# Precalculus 3: Trigonometry

## What you'll learn

- How to solve problems in trigonometry (illustrated with 215 solved problems), in both geometrical and functional contexts, and why these methods work.
- You get a crash course in Euclidean geometry: angles, triangles, polygons, similar triangles (proportions), inscribed and circumscribed circles, bisectors, etc.
- Number pi: its definition as the ratio of the perimeter to the diameter of a disk, relation to the area of a disk, some geometrical approximations.
- The geometric definitions (by ratios in right triangles) of three trigonometric functions (sin, cos, tan) and their reciprocals (secant, cosecant, cotangent).
- Exact values of trigonometric functions for angles of 15, 18, 30, 36, 45, 60, 72, 75, and 22.5 degrees: geometric derivations, and with help of formulas.
- Solving triangles (finding side lengths and measures of all angles, knowing some of them), both right and oblique, with help of trigonometry.
- Degree vs radian: how to use proportions for recalculating degrees to radians and back; reference angles.
- The functional definition of sine, cosine and tangent, with help of unit circle and circular movement; properties of these functions.
- The definition of trigonometric (circular) functions (sin, cos, tan) for *any* real number using the unit circle in the coordinate system.
- Reference Angles Theorem with proof (by geometrical illustration) and applications; supplementary identities and the complementary angle properties.
- Periodic functions. Sinusoids: period, amplitude, phase shift, vertical shift. Transformations of graphs of trigonometric functions.
- Pythagorean theorem and Pythagorean triples. Law of Cosines, Law of Sines: formulation, proofs, and applications in problem solving.
- Various trigonometric identities with proofs, geometrical illustrations, and applications for problem solving.
- The Pythagorean Identities; Reciprocal Identities; Quotient Identities; Even/odd identities.
- Sum and Difference Identities for sine and cosine with proofs, geometrical illustrations, and applications.
- Sum To Product and Product To Sum Formulas for sine and cosine, with derivations and applications.
- Double (Half) Angles Identities with geometrical illustrations, proofs, and applications in problem solving.
- Inverse functions to sine, cosine and tangent, their definitions, properties and graphs.
- Compositions of trigonometric functions with inverse trigonometric functions; identities involving inverse trigonometric functions.
- Complex numbers and their trigonometric (polar) form; consequences of the Sum Identities for sin and cos for multiplication of complex numbers in polar form.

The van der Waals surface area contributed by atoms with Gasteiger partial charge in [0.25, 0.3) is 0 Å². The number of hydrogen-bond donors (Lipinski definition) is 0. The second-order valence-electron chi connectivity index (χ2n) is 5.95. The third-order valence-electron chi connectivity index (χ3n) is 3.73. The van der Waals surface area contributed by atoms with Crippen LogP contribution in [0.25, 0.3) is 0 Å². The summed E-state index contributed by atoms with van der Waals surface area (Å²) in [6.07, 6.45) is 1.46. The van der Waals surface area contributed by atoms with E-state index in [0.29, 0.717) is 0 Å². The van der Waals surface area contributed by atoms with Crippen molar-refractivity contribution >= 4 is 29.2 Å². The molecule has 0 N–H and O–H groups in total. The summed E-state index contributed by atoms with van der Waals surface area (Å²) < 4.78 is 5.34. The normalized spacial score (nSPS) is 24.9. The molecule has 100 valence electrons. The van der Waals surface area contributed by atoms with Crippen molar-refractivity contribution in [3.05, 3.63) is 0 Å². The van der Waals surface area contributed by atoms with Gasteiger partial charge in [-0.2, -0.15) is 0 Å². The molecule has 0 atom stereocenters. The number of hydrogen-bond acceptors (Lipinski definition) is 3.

- De Moivre's formula (positive natural powers of complex numbers) and its application to quick recreation of formulas for sine and cosine of multiples of angles.
- Trigonometric equations: various types and corresponding methods for solutions; depicting the solution sets on the graphs and on the unit circle.
- You get a sneak peek into trigonometry in a future Calculus class (how some trigonometric formulas are used there).
- You get a plethora of geometric illustrations, supporting your intuition and understanding of trigonometry.

## Requirements

- High-school mathematics, mainly arithmetic; solving simple equations (linear and quadratic) with one unknown; some (but very few) polynomial equations will be solved during the course, but you can skip them if you want to (no problem at all; it will not affect your understanding of trigonometry)
- Precalculus 1: Basic notions (mainly the concept of function and related concepts; sets; logic)
- You will get a very brief introduction to *complex numbers* in this course, just enough for presenting one of applications of trigonometry, and for a nice illustration of the formulas for sine and cosine of a sum
- Some basic geometry (angles, triangles, polygons); a crash course (6 hours) is provided in Section 2 of this course (can be skipped if you feel that you master basics of geometry)
- You are always welcome with your questions. If something in the lectures is unclear, please, ask. It is best to use QA, so that all the other students can see my additional explanations about the unclear topics. Remember: you are never alone with your doubts, and it is to everybody's advantage if you ask your questions on the forum.

## Description

Precalculus 3: Trigonometry

*Mathematics from high school to university*

S1. Introduction to the course

You will learn: what is awaiting in this course, and what you are going to learn.

S2. Crash course in Euclidean geometry

You will learn: everything you need to know about geometry in order to feel comfortable with the new content in this course: geometrical concepts such as straight lines, straight line segments, angles, triangles (acute, right, obtuse), polygons, circles (inscribed, circumscribed), congruence rules for triangles (SSS, SAS, ASA), similar triangles, Thales' theorem, Pythagorean theorem, congruence rules for right triangles (HA, HL, LL), measuring angles, measuring distances, computing area of squares and triangles, isometries in the plane (symmetries, rotations, translations).

S3.14159... The magnificent number π

You will learn: about the number π: its meaning for circles and disks, and some basic (geometrical) approximation methods.

S4. Trigonometric functions of acute angles: the geometric approach

You will learn: the geometric definition of six trigonometric functions, why there are *six* of them, and how we can know that they are well defined as functions of (acute) angles; first (very basic) relationships between these functions.

S5. Computing exact values of trigonometric functions